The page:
Nick Rappolt, CEO of Beyond, has answered our questions regarding digital transformation in the coronavirus era.
We discussed the effects of the pandemic on the digital world today; how client perspectives have changed and how the agency has gained new customers further afield – Australia and Hong Kong – as proximity is less important in a remote world. We also chatted about how Beyond has been keeping colleagues connected during the pandemic.
You can enjoy reading the full interview below:
Q1. The last two quarters have been challenging for the world. How has your team been faring? What’s next for them and for your agency?
It’s been a huge shock for the whole world. Naturally, there are concerns about the impact on all industries. Design and technology is an area that many businesses are focusing on in this time of digital transformation and we’ve been fortunate enough to continue winning new work. We’re focusing on our brand, our sales, our services and making sure we keep in close touch with clients, who are also navigating their way through new ways of working.
We were pre-prepared as a remote-ready agency that already offered flexible working so the transition was swift.
We’re very focused on our people, and making sure that our colleagues are okay. We’ve always had a big focus on mental health but now, more than ever, we’re taking the time to make sure we’re looking out for each other. That can mean spending a few extra minutes at the beginning of a call really asking how someone is, or becoming conscious of video call burnout and restricting calls. We’ve blocked out everyone’s calendars from midday until 2pm so people get a break from meetings; we also encourage flexible working so people can plan their days to work around children who may not be in school and daylight as we come into winter months.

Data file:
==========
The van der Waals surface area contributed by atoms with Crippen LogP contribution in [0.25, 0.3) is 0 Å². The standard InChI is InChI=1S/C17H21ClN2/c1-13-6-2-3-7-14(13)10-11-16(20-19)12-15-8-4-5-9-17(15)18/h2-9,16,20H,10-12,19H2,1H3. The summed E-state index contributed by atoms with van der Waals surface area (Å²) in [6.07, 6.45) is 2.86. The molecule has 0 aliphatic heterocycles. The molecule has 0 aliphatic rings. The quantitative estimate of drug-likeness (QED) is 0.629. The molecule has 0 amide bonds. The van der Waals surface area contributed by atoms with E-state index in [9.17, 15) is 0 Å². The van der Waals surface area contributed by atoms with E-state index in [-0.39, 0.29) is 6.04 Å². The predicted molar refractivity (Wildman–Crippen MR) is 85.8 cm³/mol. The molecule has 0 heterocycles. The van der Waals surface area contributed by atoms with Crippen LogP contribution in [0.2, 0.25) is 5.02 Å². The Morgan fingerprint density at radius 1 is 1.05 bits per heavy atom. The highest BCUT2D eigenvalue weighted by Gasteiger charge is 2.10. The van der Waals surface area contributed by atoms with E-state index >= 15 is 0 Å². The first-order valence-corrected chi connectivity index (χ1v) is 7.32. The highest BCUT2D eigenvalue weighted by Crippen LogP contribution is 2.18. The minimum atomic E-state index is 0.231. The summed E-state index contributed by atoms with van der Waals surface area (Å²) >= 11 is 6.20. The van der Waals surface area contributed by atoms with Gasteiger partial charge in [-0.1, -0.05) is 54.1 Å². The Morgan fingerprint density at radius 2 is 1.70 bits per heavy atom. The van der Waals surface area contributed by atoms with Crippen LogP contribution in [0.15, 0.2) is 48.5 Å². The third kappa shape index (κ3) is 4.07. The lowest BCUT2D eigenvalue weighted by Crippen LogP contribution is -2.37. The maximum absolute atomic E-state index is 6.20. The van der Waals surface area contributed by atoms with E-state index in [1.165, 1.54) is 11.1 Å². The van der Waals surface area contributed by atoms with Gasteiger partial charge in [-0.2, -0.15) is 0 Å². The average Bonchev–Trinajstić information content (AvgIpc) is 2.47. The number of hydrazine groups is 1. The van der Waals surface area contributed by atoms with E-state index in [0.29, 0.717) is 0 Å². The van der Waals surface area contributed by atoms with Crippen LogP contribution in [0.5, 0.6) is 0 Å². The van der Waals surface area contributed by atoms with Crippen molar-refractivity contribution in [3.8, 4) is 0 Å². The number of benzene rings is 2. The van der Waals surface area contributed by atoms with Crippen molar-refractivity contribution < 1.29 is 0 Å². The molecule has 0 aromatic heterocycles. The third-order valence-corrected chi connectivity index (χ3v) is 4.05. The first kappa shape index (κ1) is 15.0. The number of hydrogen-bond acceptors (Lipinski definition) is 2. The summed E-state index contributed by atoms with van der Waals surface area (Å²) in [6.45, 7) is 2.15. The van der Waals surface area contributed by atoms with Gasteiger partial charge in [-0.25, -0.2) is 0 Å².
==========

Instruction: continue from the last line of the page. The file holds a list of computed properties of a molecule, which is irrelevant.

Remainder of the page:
Q2. What challenges did you meet during the COVID-19 outbreak and how did you overcome them? What do you advise the ones facing the same?
We were very aware of keeping morale high and the cadence of our communication with the entire agency became hugely important. People want to feel informed and up-to-date, and that’s especially true in a time of uncertainty. I fixed a one-on-one talk with every colleague across our hubs in New York, San Francisco and London and found that I really enjoyed connecting with everyone on a personal level, which can be harder in a larger group meeting.
So my advice would be to keep talking – and even more importantly, to keep listening.
Q3. Thankfully the majority of the digital agencies were already equipped and trained to work remotely. So during the outbreak, they were all able to work from home. However, we assume that you have clients from different sectors that are not familiar with online meetings. How do you manage video calls instead of in-person meetings with them? And how do your customers feel about it?
Well, a lot of our clients work in technology, and many we have long standing relationships with so in that way we’re fortunate. While video calls are great for work, they’re less good for building personal relationships, though, which we appreciate with all of our clients. We’re still learning how to improve on that front.